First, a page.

Conjugation: Not a Gain of New Information

Bacteria can also physically transfer DNA from one organism to another – a process called conjugation.  In 1990 “a strain that was resistant to cadmium, penicillin, kanamycin, neomycin, streptomycin, tetracycline, and trimethoprim. … could resist, to varying degrees, some thirtyone different drugs. … The most common mode of passage was conjugation: one bacterium simply stretched out its cytoplasm and passed plasmids to its partner.”[3] This is similar to how we transfer information from one computer to another by using a USB stick.  But transferring information from one organism to another (or one computer to another) is not a process that is making or developing new information.  It is simply copying existing information.

Mutation in Streptomycin: Degradation not Evolution

Certain antibiotic resistances do occur from mutation.  But again these mutations do not develop new enzymes, processes or organelles.  They in fact damage existing enzymes and degrade the function of the bacteria.

Perhaps the best known example of this is resistance to the antibiotic streptomycin.  The figure on the left shows how this works.  Mycin antibiotics attack bacteria by having the right ‘fit’ to attach to a specific receptor site on the bacteria’s ribosomes, and thereby interfering with their protein-manufacturing process.  As a result, the proteins that the bacteria produce are non-functional – and they die.  Mammalian ribosomes do not contain the specific site where myosin drugs can attach, and for this reason the drug does not interfere with their ribosomes. Therefore, mycin drugs adversely affect bacterial growth without harming the host (us).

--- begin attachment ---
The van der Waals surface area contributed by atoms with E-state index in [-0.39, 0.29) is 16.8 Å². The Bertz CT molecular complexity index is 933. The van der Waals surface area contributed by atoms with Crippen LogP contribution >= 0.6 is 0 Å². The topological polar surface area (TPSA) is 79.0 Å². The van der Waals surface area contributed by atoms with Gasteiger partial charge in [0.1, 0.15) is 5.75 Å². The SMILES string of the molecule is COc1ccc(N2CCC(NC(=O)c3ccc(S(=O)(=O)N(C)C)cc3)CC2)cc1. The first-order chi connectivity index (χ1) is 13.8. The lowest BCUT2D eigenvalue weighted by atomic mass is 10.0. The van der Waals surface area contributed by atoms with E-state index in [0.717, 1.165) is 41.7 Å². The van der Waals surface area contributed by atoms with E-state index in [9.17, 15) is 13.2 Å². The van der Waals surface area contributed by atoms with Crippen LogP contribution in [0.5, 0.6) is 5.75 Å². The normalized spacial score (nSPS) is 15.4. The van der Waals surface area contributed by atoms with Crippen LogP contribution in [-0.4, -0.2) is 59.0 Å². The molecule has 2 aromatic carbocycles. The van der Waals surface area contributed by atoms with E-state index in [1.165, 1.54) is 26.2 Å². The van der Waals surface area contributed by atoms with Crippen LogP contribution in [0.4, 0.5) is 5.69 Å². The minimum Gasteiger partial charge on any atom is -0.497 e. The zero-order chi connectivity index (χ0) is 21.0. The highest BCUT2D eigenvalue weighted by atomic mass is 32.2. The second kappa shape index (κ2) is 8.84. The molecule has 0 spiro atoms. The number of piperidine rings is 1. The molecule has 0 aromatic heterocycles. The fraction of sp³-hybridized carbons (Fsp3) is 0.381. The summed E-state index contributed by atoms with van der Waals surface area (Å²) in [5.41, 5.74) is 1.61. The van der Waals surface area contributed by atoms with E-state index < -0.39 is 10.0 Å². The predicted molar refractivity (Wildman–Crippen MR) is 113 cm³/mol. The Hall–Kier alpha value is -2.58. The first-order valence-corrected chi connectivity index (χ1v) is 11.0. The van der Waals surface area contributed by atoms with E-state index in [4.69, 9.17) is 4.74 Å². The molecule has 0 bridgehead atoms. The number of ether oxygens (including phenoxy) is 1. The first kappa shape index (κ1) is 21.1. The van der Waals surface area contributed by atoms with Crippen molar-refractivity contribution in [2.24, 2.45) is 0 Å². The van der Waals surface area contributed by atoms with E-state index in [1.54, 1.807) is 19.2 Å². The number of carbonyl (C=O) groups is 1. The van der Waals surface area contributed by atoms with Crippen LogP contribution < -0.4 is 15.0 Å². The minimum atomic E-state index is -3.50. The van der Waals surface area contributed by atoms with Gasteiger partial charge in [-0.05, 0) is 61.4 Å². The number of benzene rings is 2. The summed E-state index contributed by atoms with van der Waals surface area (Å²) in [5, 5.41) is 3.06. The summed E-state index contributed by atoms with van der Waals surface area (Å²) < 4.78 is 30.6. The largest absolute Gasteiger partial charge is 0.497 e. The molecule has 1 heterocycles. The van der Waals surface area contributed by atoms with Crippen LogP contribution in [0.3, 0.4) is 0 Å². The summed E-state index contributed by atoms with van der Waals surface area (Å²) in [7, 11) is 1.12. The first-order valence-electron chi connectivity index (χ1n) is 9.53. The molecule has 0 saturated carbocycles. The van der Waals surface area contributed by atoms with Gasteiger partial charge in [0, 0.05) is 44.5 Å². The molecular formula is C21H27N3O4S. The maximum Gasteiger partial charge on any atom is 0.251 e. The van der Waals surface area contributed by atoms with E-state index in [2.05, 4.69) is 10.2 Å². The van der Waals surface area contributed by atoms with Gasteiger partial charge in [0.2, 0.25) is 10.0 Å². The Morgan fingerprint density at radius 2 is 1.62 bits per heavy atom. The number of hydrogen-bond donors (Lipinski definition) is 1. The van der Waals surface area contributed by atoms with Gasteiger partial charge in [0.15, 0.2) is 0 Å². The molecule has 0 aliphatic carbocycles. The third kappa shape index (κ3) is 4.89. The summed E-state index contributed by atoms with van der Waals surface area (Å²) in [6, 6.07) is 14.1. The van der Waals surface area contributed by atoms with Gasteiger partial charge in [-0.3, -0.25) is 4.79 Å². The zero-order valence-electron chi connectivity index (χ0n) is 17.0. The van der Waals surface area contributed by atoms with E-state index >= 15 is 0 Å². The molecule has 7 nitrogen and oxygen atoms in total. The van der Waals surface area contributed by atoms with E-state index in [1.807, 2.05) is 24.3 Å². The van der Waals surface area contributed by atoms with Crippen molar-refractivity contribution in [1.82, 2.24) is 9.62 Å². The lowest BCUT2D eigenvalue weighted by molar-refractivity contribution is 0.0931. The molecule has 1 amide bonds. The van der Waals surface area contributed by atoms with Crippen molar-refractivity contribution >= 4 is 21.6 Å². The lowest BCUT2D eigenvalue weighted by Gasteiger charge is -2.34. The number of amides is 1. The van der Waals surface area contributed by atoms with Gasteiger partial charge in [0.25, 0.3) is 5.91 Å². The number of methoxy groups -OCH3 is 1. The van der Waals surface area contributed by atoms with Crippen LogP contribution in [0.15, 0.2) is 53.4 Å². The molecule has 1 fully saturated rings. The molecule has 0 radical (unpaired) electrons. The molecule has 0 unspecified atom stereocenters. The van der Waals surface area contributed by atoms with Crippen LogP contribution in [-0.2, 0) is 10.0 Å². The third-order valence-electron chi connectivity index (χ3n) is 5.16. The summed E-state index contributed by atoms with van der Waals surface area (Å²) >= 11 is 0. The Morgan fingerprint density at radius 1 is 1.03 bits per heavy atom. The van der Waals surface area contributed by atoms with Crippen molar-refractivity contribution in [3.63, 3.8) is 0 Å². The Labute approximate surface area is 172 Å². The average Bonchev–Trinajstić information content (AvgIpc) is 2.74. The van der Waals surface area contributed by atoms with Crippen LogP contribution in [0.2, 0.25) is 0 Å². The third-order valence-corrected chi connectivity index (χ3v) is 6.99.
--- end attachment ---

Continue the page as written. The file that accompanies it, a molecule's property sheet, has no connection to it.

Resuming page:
With resistant bacteria, mutations cause the bacteria to become resistant to streptomycin if the ribosome site where the streptomycin attaches is damaged by the mutation. As a result, the streptomycin no longer can bind, and therefore does not interfere as well with the ribosome function.  This is shown in the next figure.

Streptomycin with mutant resistant bacteria
Streptomycin with mutant resistant bacteria

Streptomycin-resistant bacteria actually are weaker in the wild for several reasons. The major reason is the ribosome’s specific shape is degraded in bacteria that become resistant to streptomycin, and as a result the ribosomes’ ability to translate certain RNA transcripts into protein is less effective.  Thus the mutations that confer resistance decrease the fitness of bacteria in environments without antibiotics. As a result they do not reproduce as quickly as non-resistant bacteria.  Evidence discovered so far indicates that these mutations render bacteria less fit in the wild because the mutant strain is less able to compete with the wild type.